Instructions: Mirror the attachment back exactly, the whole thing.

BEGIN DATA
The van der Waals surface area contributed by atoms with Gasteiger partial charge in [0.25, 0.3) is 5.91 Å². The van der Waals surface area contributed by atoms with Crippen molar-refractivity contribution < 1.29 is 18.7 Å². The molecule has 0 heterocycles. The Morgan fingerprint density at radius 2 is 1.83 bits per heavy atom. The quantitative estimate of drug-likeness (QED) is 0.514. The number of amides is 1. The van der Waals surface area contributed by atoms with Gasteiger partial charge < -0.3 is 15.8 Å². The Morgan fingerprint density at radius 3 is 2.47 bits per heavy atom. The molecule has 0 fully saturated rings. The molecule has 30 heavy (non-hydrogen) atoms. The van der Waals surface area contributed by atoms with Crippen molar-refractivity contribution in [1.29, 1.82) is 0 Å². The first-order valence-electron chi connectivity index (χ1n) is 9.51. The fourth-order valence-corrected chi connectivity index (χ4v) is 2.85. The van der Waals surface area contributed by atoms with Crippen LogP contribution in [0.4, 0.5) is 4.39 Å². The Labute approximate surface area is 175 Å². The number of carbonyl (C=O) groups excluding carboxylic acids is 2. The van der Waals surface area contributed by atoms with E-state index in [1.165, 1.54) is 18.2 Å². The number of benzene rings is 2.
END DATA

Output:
The van der Waals surface area contributed by atoms with Gasteiger partial charge in [0.25, 0.3) is 5.91 Å². The van der Waals surface area contributed by atoms with Crippen molar-refractivity contribution < 1.29 is 18.7 Å². The molecule has 0 heterocycles. The Morgan fingerprint density at radius 2 is 1.83 bits per heavy atom. The quantitative estimate of drug-likeness (QED) is 0.514. The number of amides is 1. The van der Waals surface area contributed by atoms with Gasteiger partial charge < -0.3 is 15.8 Å². The Morgan fingerprint density at radius 3 is 2.47 bits per heavy atom. The molecule has 0 fully saturated rings. The molecule has 30 heavy (non-hydrogen) atoms. The van der Waals surface area contributed by atoms with Crippen molar-refractivity contribution in [1.29, 1.82) is 0 Å². The first-order valence-electron chi connectivity index (χ1n) is 9.51. The fourth-order valence-corrected chi connectivity index (χ4v) is 2.85. The van der Waals surface area contributed by atoms with Crippen LogP contribution in [0.4, 0.5) is 4.39 Å². The Labute approximate surface area is 175 Å². The number of carbonyl (C=O) groups excluding carboxylic acids is 2. The van der Waals surface area contributed by atoms with E-state index in [1.165, 1.54) is 18.2 Å². The number of benzene rings is 2.